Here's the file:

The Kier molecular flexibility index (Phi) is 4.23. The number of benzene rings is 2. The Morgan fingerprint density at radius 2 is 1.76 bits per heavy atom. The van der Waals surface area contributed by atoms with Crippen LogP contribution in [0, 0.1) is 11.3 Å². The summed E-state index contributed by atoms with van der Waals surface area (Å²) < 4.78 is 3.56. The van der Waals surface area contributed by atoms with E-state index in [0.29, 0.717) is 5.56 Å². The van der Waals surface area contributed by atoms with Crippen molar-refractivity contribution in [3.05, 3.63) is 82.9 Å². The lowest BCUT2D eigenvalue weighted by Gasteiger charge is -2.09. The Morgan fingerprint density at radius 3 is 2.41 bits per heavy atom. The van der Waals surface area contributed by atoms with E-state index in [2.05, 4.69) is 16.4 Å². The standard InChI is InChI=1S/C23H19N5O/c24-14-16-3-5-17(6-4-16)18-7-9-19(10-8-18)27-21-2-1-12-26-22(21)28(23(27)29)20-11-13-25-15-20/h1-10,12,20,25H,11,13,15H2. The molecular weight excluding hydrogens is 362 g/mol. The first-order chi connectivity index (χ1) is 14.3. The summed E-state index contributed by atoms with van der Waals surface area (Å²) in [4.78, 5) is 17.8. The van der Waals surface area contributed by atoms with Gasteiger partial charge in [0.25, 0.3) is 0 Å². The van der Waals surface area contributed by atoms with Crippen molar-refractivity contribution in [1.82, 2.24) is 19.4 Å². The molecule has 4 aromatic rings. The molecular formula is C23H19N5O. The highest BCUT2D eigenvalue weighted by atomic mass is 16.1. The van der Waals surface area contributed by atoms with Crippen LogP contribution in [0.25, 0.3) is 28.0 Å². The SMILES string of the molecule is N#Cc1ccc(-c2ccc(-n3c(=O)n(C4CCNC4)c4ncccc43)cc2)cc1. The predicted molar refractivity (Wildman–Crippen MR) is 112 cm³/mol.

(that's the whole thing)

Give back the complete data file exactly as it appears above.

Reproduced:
The Kier molecular flexibility index (Phi) is 4.23. The number of benzene rings is 2. The Morgan fingerprint density at radius 2 is 1.76 bits per heavy atom. The van der Waals surface area contributed by atoms with Crippen LogP contribution in [0, 0.1) is 11.3 Å². The summed E-state index contributed by atoms with van der Waals surface area (Å²) < 4.78 is 3.56. The van der Waals surface area contributed by atoms with E-state index in [0.29, 0.717) is 5.56 Å². The van der Waals surface area contributed by atoms with Crippen molar-refractivity contribution in [3.05, 3.63) is 82.9 Å². The lowest BCUT2D eigenvalue weighted by Gasteiger charge is -2.09. The Morgan fingerprint density at radius 3 is 2.41 bits per heavy atom. The van der Waals surface area contributed by atoms with E-state index in [2.05, 4.69) is 16.4 Å². The standard InChI is InChI=1S/C23H19N5O/c24-14-16-3-5-17(6-4-16)18-7-9-19(10-8-18)27-21-2-1-12-26-22(21)28(23(27)29)20-11-13-25-15-20/h1-10,12,20,25H,11,13,15H2. The molecular weight excluding hydrogens is 362 g/mol. The first-order chi connectivity index (χ1) is 14.3. The summed E-state index contributed by atoms with van der Waals surface area (Å²) in [4.78, 5) is 17.8. The van der Waals surface area contributed by atoms with Gasteiger partial charge in [0.25, 0.3) is 0 Å². The van der Waals surface area contributed by atoms with Crippen molar-refractivity contribution in [1.82, 2.24) is 19.4 Å². The molecule has 4 aromatic rings. The molecular formula is C23H19N5O. The highest BCUT2D eigenvalue weighted by atomic mass is 16.1. The van der Waals surface area contributed by atoms with Crippen LogP contribution in [0.25, 0.3) is 28.0 Å². The SMILES string of the molecule is N#Cc1ccc(-c2ccc(-n3c(=O)n(C4CCNC4)c4ncccc43)cc2)cc1. The predicted molar refractivity (Wildman–Crippen MR) is 112 cm³/mol.